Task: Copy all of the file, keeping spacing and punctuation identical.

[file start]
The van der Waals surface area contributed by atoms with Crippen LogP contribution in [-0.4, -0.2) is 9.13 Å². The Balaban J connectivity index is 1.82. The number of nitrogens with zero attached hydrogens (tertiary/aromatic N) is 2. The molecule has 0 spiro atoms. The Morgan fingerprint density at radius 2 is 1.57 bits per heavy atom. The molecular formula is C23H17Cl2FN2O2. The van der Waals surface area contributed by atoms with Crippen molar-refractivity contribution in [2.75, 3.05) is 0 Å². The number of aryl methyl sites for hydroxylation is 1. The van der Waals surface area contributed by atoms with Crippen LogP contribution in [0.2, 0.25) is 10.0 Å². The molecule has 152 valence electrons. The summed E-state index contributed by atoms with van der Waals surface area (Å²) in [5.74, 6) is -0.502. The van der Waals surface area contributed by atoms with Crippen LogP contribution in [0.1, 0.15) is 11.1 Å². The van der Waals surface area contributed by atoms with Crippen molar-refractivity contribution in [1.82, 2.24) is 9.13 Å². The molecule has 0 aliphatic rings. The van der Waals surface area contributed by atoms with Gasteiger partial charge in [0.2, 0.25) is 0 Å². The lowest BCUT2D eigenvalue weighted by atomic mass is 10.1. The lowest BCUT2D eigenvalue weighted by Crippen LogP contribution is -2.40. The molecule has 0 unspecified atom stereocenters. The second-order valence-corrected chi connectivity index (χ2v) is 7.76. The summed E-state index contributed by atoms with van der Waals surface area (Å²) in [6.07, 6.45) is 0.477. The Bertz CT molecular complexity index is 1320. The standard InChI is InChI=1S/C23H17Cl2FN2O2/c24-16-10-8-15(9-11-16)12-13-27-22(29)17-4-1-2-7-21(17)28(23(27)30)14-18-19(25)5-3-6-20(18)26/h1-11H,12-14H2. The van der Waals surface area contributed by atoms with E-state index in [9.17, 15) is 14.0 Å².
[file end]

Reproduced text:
The van der Waals surface area contributed by atoms with Crippen LogP contribution in [-0.4, -0.2) is 9.13 Å². The Balaban J connectivity index is 1.82. The number of nitrogens with zero attached hydrogens (tertiary/aromatic N) is 2. The molecule has 0 spiro atoms. The Morgan fingerprint density at radius 2 is 1.57 bits per heavy atom. The molecular formula is C23H17Cl2FN2O2. The van der Waals surface area contributed by atoms with Crippen molar-refractivity contribution in [2.75, 3.05) is 0 Å². The number of aryl methyl sites for hydroxylation is 1. The van der Waals surface area contributed by atoms with Crippen LogP contribution in [0.2, 0.25) is 10.0 Å². The molecule has 152 valence electrons. The summed E-state index contributed by atoms with van der Waals surface area (Å²) in [5.74, 6) is -0.502. The van der Waals surface area contributed by atoms with Crippen LogP contribution in [0.1, 0.15) is 11.1 Å². The van der Waals surface area contributed by atoms with Crippen molar-refractivity contribution in [1.82, 2.24) is 9.13 Å². The molecule has 0 aliphatic rings. The van der Waals surface area contributed by atoms with Gasteiger partial charge in [0.2, 0.25) is 0 Å². The lowest BCUT2D eigenvalue weighted by atomic mass is 10.1. The lowest BCUT2D eigenvalue weighted by Crippen LogP contribution is -2.40. The molecule has 0 unspecified atom stereocenters. The second-order valence-corrected chi connectivity index (χ2v) is 7.76. The summed E-state index contributed by atoms with van der Waals surface area (Å²) in [6.07, 6.45) is 0.477. The Bertz CT molecular complexity index is 1320. The standard InChI is InChI=1S/C23H17Cl2FN2O2/c24-16-10-8-15(9-11-16)12-13-27-22(29)17-4-1-2-7-21(17)28(23(27)30)14-18-19(25)5-3-6-20(18)26/h1-11H,12-14H2. The van der Waals surface area contributed by atoms with E-state index in [9.17, 15) is 14.0 Å².